Additionally, the company has also released a handful of boxed consoles, but none of them has been standout enough to feature. Without a doubt, Anbernic now knows where its niche lies, but the release of the RG552 has clouded a seed of doubt in my mind over if the company knows which direction it is going in if they’re priced to compete with the likes of the Ayn Odin Pro, but lacks the power of something as simple as the Retroid Pocket 2 Plus. They need to keep up with their upcoming devices in order to remain competitive in this ever-evolving space, so

Upcoming Anbernic devices

Anbernic isn’t stopping there, with further devices in an attempt to diversify their product stack out of simply being in the budget retro emulator space, and into something that is more premium. We’ve not seen a true successor to the RG351 line quite yet, but they do have two different projects in the works that reflect two different markets that Anbernic is focussing their efforts on.

We’d like for Anbernic to release revised versions of what they’re good at, like a true successor to the RG351, as the form-factor is fantastic for a light, portable device. Unfortunately, the company has yet to give their answer to the sheer power of the Retroid Pocket 2 Plus. In the meantime, we have heard of a few devices that you might want to keep your eyes on.

Anbernic Win600

Anbernic RG503

Over the last week there have been several leaks about the Anbernic RG503, which appears to be slightly less powerful than the RG552, but has an ace up its sleeve: a 5-inch OLED screen. Leaks suggest that the RG503 is equipped with the Rockchip RK3566 chip, which places it as stronger than the RG351 series, but less powerful than the RG552, which means that we might be seeing a successor to the 351 lines. The killer feature of the RG503 appears to be the OLED screen, which is reportedly taken from Playstation Vita screens.

Additionally, the design appears to be rounder than what we’d usually see from Anbernic, and at first glance, we’re not too impressed with what we’ve seen thus far. It appears to have an HDMI output, in addition to a rounded back that shows off the ergonomics of the device itself.

This isn’t the most exciting handheld that we’ve seen, but Anbernic is boasting 5GHZ WiFi functionality to use the device over Moonlight as a dedicated game streaming device, too. In order to stay competitive, we’d estimate that Anbernic will price this at around $150.

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Everything You Need To Know About Apple Music

Any Apple product, service or news is deemed important if it’s preceded by the ‘one more thing’ tagline that the late Steve Jobs used to announce that defined historic moments for Apple in the past. The current boss of Apple Inc, Timothy Cook has used it well to introduce the Apple Watch and the Apple Music in early June 2024.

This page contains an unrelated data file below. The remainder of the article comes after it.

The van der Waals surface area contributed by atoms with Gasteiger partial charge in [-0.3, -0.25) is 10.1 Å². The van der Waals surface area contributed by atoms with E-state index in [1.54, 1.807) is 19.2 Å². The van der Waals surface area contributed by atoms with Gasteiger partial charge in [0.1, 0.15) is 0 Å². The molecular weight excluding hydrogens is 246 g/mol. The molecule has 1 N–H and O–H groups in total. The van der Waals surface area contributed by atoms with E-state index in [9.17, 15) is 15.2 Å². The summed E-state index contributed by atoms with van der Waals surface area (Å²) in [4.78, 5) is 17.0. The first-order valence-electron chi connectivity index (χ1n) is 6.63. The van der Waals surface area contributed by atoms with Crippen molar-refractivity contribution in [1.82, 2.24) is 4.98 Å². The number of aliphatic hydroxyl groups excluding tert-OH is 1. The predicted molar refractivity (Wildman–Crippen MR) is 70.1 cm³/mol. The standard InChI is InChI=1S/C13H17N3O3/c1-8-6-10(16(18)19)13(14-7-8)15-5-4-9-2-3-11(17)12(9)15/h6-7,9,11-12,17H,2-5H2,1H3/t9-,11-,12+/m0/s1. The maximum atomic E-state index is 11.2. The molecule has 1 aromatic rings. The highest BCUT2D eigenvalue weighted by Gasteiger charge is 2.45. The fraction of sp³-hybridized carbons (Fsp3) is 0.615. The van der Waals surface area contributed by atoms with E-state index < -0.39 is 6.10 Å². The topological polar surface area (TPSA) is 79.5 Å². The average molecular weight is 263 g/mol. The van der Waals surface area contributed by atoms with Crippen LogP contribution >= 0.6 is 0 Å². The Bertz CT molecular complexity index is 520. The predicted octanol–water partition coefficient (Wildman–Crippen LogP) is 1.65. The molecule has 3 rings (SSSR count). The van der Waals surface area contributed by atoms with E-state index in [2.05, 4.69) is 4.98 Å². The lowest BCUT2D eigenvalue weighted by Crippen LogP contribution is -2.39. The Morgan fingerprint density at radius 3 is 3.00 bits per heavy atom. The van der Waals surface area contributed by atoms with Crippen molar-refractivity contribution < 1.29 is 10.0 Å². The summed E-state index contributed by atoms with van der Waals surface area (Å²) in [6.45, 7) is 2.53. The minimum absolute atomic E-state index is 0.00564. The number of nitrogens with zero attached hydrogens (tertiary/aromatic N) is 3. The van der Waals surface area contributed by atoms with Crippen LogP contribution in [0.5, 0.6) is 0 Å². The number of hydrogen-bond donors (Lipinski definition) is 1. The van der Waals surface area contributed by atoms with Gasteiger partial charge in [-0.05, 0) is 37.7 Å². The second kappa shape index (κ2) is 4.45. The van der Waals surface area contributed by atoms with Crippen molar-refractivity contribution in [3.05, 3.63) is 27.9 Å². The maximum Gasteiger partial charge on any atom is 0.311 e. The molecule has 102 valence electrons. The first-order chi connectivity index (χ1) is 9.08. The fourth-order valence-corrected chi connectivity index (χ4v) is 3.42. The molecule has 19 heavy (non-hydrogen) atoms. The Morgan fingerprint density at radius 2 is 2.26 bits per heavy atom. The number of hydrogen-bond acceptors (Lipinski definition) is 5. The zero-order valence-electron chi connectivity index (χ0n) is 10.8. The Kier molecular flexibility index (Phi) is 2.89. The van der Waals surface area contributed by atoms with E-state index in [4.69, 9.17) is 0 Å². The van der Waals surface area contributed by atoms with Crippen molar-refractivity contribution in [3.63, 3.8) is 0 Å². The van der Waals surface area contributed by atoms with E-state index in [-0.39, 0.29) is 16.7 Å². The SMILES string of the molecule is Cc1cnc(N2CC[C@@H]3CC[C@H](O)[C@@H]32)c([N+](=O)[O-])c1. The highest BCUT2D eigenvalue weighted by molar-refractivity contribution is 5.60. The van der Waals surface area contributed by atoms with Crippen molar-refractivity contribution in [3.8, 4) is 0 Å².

What’s in Apple Music? And How to Use it?

The Apple Music app bears its logo from the early generations of the company when they were just making iPods. Its interface is divided into five main tabs built into the app where-in the first tab is for “You”. This is the section where you will have to give your preference of what you would like to listen from tons of options such as Bollywood, Pop, Rock, Metal, Dance and many more. On selecting your favorites, the app will intelligently search for music that you prefer and build a virtual apple library where you can stream the music and videos on the go. (Below are the  screenshots)

Once you are set up, you will see another tab called “New”. This option includes the trending tracks and videos based on your preference. The option also includes new music, top songs, recent releases, recommended videos and essential that are all knitted and brought under one hood just for you.

If you have heard of or remember BBC Radio1, you will not take a moment to understand the third tab which Apple has named “Beats 1”. You guessed it right, Beats 1 is a 24×7 radio station with DJs from New York, Los Angeles and London. The Beats 1 is hosted by former BBC Radio1 presenter Zane Lowe. Apart from playing the latest and greatest music on demand, there are guest RJs, interviews and hordes of contests. Those of you who have listened to BBC Radio may not find a great difference in Apple’s Beats 1 Radio unless there are massive improvements made by Apple in due course of time. In the meantime enjoy the favorite tracks on the move that you may not get to listen live unless you download them.

Creating Playlist in Apple Music

Creating playlist in the new Apple Music app is quite simple, though not easily traceable. This is how you can create a playlist:

You need to be on the latest software (8.4) released by Apple to load the Apple Music

Launch the app and select the last tab “My Music”